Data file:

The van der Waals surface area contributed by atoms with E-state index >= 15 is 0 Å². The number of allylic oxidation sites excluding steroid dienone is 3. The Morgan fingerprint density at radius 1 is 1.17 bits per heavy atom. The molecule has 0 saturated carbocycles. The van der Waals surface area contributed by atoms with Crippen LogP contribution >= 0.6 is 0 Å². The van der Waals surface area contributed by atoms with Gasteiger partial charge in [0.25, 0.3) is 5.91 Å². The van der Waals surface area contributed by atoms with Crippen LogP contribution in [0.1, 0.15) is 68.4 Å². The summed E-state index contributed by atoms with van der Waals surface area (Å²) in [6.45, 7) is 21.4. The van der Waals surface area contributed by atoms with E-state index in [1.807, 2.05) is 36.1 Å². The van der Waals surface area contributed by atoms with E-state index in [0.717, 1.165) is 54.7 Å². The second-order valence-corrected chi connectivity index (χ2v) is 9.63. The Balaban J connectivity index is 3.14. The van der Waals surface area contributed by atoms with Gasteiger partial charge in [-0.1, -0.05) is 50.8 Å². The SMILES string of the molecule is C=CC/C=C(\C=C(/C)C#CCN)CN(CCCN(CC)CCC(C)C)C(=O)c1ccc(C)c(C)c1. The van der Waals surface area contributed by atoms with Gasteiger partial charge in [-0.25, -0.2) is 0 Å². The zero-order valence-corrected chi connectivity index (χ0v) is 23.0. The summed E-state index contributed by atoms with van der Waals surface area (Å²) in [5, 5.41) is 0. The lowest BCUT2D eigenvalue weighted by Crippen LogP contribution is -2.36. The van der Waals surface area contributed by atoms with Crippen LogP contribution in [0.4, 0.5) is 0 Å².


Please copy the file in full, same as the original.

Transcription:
The van der Waals surface area contributed by atoms with E-state index >= 15 is 0 Å². The number of allylic oxidation sites excluding steroid dienone is 3. The Morgan fingerprint density at radius 1 is 1.17 bits per heavy atom. The molecule has 0 saturated carbocycles. The van der Waals surface area contributed by atoms with Crippen LogP contribution >= 0.6 is 0 Å². The van der Waals surface area contributed by atoms with Gasteiger partial charge in [0.25, 0.3) is 5.91 Å². The van der Waals surface area contributed by atoms with Crippen LogP contribution in [0.1, 0.15) is 68.4 Å². The summed E-state index contributed by atoms with van der Waals surface area (Å²) in [6.45, 7) is 21.4. The van der Waals surface area contributed by atoms with E-state index in [1.807, 2.05) is 36.1 Å². The van der Waals surface area contributed by atoms with E-state index in [0.717, 1.165) is 54.7 Å². The second-order valence-corrected chi connectivity index (χ2v) is 9.63. The Balaban J connectivity index is 3.14. The van der Waals surface area contributed by atoms with Gasteiger partial charge in [-0.1, -0.05) is 50.8 Å². The SMILES string of the molecule is C=CC/C=C(\C=C(/C)C#CCN)CN(CCCN(CC)CCC(C)C)C(=O)c1ccc(C)c(C)c1. The van der Waals surface area contributed by atoms with Gasteiger partial charge in [-0.25, -0.2) is 0 Å². The zero-order valence-corrected chi connectivity index (χ0v) is 23.0. The summed E-state index contributed by atoms with van der Waals surface area (Å²) in [5, 5.41) is 0. The lowest BCUT2D eigenvalue weighted by Crippen LogP contribution is -2.36. The van der Waals surface area contributed by atoms with Crippen LogP contribution in [0.4, 0.5) is 0 Å².